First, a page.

BOOK REVIEWS Review Article
Memories of a Mohajir
SALMAN RUSHDIE, SHAME, Pan Books Ltd (Paperback, Roopa and Co, 1983, p287, Rs30).
THE VARIOUS PHASES of imperialism and neo-imperialism have left in their wake a great deal of English fiction of a largely indifferent variety. In the earliest phase of Anglo-India, there were pleasant travelogues of the marvels and mysteries of the East, horror-stricken accounts of its barbaric customs such as suttee and thugee, colourful and perhaps coloured descriptions of recognisable John Bulls amidst native princes and other exoticae. A Forster or an Orwell, in the dying phases of colonialism, might leave behind a more thoughtful version of the emotions or atmosphere of this period, but none of these can even begin to compare, either in social analysis or irresistible reading pleasure, with the novels, say, of Bankim Chandra Chattopadhyaya or Munshi Premchand.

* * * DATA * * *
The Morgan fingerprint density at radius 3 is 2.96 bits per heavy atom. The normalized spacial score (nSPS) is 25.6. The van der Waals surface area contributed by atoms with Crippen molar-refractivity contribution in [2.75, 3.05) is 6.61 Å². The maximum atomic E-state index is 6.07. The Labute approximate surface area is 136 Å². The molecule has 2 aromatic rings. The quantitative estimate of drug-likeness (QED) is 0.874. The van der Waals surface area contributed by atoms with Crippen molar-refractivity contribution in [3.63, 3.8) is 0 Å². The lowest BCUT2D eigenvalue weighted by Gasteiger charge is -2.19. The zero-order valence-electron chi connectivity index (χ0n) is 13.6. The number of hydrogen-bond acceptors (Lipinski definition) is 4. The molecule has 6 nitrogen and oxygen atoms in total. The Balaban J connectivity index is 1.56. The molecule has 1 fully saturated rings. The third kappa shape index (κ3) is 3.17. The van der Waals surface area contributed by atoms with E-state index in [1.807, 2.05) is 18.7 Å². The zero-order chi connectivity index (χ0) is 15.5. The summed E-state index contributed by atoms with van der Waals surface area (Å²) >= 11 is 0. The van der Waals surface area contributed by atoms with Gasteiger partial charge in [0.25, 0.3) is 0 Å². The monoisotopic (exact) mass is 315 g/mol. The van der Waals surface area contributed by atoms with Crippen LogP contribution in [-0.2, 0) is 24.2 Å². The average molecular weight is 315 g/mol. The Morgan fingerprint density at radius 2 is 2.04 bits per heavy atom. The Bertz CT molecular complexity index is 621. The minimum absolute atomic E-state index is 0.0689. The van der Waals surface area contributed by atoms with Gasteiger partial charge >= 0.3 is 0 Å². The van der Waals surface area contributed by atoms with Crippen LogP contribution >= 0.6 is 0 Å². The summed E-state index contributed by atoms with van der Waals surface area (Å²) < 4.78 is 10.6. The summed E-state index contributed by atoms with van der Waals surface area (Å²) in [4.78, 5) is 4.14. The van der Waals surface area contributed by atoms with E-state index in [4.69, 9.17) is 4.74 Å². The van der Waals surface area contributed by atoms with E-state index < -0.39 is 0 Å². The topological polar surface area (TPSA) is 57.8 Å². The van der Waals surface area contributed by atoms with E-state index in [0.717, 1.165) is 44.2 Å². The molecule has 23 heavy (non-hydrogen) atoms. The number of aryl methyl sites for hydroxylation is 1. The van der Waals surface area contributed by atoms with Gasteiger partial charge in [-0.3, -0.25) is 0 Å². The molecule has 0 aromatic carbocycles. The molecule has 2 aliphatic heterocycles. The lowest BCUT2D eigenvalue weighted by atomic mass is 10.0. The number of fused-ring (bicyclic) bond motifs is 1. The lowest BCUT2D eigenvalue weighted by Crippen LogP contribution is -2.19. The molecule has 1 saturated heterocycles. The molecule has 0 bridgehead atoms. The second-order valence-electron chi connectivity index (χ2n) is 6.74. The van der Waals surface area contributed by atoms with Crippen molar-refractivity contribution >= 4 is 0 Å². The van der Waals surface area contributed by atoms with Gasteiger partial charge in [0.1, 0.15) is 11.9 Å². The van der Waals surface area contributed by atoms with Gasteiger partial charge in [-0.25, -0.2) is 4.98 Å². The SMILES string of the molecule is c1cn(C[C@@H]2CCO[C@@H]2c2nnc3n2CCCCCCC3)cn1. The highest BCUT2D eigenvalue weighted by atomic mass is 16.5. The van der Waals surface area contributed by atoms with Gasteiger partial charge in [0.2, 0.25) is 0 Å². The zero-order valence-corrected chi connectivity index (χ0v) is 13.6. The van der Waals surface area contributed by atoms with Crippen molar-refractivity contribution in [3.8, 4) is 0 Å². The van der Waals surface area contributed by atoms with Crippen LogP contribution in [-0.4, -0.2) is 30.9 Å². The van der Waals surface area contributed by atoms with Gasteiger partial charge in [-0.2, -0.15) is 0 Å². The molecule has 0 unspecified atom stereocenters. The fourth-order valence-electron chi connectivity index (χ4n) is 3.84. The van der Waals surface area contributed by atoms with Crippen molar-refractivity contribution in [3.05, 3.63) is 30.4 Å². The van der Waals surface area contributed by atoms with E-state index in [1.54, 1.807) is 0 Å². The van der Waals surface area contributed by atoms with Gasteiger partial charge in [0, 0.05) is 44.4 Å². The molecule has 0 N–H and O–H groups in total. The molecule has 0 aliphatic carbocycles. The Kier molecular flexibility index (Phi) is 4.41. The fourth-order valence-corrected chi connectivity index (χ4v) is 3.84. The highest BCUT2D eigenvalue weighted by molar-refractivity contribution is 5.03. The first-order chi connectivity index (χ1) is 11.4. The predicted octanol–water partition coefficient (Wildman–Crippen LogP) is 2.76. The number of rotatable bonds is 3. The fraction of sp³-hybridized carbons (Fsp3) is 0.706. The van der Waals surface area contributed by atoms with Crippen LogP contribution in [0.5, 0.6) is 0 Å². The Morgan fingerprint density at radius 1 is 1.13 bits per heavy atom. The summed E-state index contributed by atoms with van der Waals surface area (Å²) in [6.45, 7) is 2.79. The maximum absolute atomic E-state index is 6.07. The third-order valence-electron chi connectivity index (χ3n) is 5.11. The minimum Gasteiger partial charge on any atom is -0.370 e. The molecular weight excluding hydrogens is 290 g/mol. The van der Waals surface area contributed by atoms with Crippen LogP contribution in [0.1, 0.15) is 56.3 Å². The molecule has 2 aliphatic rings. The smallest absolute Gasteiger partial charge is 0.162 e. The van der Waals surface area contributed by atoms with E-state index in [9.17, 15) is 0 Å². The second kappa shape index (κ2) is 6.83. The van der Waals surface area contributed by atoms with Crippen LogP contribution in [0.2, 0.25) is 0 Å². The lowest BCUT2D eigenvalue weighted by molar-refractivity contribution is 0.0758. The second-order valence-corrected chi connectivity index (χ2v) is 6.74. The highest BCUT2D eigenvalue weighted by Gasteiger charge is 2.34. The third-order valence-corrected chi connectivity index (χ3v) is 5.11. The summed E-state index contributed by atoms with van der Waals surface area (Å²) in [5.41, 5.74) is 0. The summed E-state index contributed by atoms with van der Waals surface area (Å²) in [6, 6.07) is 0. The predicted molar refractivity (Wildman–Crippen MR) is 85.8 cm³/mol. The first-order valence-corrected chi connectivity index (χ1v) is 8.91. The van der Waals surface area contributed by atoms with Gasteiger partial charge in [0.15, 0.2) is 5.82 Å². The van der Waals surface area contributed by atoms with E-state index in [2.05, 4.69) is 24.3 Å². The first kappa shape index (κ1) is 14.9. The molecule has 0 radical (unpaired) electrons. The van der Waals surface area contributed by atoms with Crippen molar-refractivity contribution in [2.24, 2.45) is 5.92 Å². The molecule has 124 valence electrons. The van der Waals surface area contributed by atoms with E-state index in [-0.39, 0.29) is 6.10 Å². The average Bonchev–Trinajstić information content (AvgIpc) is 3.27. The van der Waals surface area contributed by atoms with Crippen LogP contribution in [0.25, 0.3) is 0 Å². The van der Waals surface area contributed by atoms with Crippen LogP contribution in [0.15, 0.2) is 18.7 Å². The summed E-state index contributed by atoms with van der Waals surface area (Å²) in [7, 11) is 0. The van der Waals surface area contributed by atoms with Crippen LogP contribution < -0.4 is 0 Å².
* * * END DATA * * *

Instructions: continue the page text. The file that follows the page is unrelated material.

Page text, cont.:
A second phase, beginning somewhat before 1947 and continuing until the present day, consists of the fiction of Indo-Anglia, written by middle-class Indians in English and also, more often than not, catering for the same taste for the exotic and a trumped-up Eastern mysticism. From Raja Rao and R K Narayan to Ruth Prawer Jhabvala, it belongs with new-fangled credit courses on Commonwealth Literature and spectacular film scripts, but a host of Indian writers writing in their native tongues are far more credible and infinitely more absorbing.
Yet another phase is the one current in the British Isles and has correctly been dubbed the Raj-nostalgia syndrome. Paul Scott and M M Kaye in their separate ways belong with colour programmes on the T V Festivals of India, not to speak of Attenborough's lavish Gandhi. Paul Scott occasionally strays into a liberal seriousness, while Ms Kayc has, for all the exuberant sprinkling of Hindusthani terms (occasionally incorrectly glossed) and the breathtaking Frontier backdrop, written a love story of the Barbara Gartland 'historical' novel variety, with a suttee thrown in for good measure.
One therefore approaches Rushdie's Shame and the earlier Midnights Children with a justifiable degree of scepticism, because they